Then begin next day with review of five words of previous day and add a few more. Soon they will see the schedule and appreciate the structure you've laid out. Odds are you are tired too and you should not feel guilty making the days easy for you too.
posted by vincele at 11:32 AM on October 10, 2009 [1 favorite]


Teach them English nursery rhymeS and songs like Twinkle Twinkle Little Star and eensy weensy spider.
posted by tamitang at 11:40 AM on October 10, 2009


I would try some improv warm-up games, and, actually, drinking games (with water instead of alcohol, obviously). I used to be a camp counselor and both of these went over really well; the kids would get SUPER into flip-cup.
posted by Mrs. Pterodactyl at 11:53 AM on October 10, 2009


For games, if you can get a rope or two from someone then jump rope with the various rhymes can be an option. Hopscotch is another game that does not require much equipment to play.

Also, do you have any rice? If so, you can make rice glue to use, and increase the options for what you can do with the paper you have. It only takes a cup of rice, but of course you only want to do this if you will not be perceived as wasting food.

Ingredients

* 1 cup rice
* 3-4 (maybe more) cups water

{makes 2 cups of glue}
Steps

1. Combine all the ingredients in a saucepan and bring to the boil.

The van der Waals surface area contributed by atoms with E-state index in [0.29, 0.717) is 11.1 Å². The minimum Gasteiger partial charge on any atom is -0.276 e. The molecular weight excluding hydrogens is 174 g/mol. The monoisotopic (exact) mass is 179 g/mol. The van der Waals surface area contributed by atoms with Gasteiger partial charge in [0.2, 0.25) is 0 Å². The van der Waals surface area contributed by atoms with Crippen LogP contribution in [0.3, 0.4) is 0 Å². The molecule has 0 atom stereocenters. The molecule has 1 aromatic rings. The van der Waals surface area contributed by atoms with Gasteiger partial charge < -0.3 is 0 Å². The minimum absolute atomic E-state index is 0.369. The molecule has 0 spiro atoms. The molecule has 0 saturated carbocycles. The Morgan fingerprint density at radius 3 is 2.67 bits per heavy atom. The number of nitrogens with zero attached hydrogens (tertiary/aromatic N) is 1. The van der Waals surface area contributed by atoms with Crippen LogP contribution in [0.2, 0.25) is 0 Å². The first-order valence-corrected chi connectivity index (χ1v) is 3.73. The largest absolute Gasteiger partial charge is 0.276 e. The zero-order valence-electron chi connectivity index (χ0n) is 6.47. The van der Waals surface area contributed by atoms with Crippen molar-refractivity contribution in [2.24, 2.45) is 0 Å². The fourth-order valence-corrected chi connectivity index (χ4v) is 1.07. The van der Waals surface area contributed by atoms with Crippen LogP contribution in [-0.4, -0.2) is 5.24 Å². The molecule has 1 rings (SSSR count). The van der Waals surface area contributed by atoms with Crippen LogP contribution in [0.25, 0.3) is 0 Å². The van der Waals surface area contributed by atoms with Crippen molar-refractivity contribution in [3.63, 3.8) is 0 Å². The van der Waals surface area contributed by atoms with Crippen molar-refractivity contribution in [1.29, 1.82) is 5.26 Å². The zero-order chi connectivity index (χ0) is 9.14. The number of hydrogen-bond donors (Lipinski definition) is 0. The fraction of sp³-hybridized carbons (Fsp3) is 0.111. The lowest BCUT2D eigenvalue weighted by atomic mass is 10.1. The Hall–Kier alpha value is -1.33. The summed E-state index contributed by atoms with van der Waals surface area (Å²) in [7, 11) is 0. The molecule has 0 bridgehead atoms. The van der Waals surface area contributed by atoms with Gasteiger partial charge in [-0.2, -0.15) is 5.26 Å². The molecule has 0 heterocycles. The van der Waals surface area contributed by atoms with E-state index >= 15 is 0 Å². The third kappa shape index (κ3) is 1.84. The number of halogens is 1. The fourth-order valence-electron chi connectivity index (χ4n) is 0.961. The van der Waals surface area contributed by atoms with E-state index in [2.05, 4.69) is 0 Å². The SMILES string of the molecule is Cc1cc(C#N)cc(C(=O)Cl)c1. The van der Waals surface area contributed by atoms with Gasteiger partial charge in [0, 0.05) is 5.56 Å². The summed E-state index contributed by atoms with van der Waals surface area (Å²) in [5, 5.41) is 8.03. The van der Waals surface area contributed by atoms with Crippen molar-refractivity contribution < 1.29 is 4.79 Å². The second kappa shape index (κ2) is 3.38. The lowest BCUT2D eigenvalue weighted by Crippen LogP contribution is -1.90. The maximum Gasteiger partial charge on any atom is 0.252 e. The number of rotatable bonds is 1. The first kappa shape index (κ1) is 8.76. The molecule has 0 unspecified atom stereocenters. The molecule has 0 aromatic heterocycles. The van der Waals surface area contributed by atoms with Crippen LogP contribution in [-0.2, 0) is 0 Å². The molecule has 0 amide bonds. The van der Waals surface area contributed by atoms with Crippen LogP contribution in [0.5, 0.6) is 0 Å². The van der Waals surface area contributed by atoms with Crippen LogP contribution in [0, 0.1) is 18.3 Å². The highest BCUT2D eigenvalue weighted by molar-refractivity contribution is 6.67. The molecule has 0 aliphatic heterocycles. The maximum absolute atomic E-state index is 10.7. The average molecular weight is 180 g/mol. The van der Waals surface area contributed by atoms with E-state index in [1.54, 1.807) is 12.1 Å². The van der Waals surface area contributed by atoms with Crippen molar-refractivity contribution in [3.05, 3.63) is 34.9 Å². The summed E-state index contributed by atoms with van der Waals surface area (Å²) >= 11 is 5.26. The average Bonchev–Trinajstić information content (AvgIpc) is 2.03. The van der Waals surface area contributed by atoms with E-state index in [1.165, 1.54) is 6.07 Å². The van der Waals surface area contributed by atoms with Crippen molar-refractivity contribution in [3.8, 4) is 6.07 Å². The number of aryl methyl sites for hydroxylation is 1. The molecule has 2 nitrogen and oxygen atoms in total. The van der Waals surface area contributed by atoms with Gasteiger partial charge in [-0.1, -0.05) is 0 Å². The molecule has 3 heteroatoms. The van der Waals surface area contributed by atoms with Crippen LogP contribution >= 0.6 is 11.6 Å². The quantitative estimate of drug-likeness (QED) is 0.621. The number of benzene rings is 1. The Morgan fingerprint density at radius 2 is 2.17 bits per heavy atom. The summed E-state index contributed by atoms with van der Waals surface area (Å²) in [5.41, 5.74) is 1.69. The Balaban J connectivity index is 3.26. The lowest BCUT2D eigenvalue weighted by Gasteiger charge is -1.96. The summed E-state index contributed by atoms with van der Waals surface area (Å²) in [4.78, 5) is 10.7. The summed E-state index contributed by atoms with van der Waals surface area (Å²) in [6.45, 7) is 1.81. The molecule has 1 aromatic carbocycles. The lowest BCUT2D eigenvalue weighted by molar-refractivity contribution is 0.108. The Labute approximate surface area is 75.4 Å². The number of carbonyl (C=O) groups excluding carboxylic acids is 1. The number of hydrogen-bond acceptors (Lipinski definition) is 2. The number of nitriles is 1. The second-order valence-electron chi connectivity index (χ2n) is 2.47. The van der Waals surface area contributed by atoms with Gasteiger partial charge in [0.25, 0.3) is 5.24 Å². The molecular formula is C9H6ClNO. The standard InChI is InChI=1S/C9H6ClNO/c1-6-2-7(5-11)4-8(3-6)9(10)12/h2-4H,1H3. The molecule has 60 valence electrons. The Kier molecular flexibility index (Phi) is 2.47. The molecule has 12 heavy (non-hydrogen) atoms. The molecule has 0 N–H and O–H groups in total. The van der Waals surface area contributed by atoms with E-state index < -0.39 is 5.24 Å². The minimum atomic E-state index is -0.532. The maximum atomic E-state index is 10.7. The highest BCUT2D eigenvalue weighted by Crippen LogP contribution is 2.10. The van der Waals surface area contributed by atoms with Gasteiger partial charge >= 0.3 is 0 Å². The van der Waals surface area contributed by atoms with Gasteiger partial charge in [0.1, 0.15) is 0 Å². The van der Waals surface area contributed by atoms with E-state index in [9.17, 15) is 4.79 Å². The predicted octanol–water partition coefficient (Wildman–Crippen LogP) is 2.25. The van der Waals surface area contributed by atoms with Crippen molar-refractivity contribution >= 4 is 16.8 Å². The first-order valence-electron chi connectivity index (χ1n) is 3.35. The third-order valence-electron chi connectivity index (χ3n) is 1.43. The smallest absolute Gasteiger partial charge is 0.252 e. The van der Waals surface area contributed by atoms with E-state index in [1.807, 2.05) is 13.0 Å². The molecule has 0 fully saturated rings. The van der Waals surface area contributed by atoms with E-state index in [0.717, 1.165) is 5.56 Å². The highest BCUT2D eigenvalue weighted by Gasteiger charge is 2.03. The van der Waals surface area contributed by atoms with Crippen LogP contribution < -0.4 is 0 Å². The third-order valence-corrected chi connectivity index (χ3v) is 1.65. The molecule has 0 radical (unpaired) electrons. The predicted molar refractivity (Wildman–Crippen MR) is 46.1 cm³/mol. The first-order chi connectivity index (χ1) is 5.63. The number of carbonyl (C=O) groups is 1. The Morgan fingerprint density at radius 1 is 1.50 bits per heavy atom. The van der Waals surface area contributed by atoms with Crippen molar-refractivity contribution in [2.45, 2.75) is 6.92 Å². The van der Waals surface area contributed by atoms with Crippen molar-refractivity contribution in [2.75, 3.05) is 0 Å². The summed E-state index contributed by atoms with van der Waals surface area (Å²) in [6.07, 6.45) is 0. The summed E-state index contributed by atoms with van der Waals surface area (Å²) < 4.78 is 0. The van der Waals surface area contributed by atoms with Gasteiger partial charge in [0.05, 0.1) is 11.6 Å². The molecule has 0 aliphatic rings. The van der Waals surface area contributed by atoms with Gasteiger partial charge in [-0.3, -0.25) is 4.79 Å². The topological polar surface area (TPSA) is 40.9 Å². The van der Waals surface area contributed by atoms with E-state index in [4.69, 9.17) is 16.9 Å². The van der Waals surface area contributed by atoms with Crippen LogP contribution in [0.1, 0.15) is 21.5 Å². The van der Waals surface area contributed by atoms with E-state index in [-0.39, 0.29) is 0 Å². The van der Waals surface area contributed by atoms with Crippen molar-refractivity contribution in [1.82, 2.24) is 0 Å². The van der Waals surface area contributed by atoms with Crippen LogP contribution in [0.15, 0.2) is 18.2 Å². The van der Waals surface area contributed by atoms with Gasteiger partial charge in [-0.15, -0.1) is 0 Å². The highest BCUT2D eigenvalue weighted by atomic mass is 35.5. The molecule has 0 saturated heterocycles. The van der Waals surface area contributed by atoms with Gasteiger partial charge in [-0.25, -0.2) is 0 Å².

2. Lower the temperature and simmer for 45 minutes.
3. Notice that it should look a bit like oatmeal - if it still looks rice-like, add more water and keep cooking.
4. When it looks like oatmeal, remove it from the heat and let it cool.
5. Put it through a sieve to remove the larger pieces, or put in a blender (you might need a little bit more water).
6. Store in a jar (in the refrigerator, if possible).
posted by gudrun at 12:17 PM on October 10, 2009


Make balls out of the paper and have them blow them around with straws. THEY LOVE THIS! SO! MUCH!
posted by kathrineg at 12:18 PM on October 10, 2009


Shaker toys? Small rocks in containers for shakers?
posted by tilde at 1:55 PM on October 10, 2009


Make Paper Helicopters. You don't need a paper clip; I never used one.
posted by CathyG at 8:18 PM on October 10, 2009


I usd to be a play worker and would have to regularly entertain large groups of kids of mixed ages. We would play co-operative games (see also camp games. Some of these work better with older kids but you should find some thing suitable for younger ones too.

The one game everyone should know is 'Dead Lions' (aka Dead Fish, Dead Frogs etc). Its really simple and really useful. You shout out Dead Lions! and everybody drops to the floor and makes out like a dead lion (i.e. lies very still and makes no noise). You then walk in among everybody trying to spot people failing the brief. If you catc someone they get to go sit out on the sidelines while the other carry on. The vital point once you have started out, you can shout out Dead Lion! at any time, regardless of what else you are doing, even if you are in the middle of another game. You should be able to figure out why this is such a great game.
posted by tallus at 10:07 PM on October 10, 2009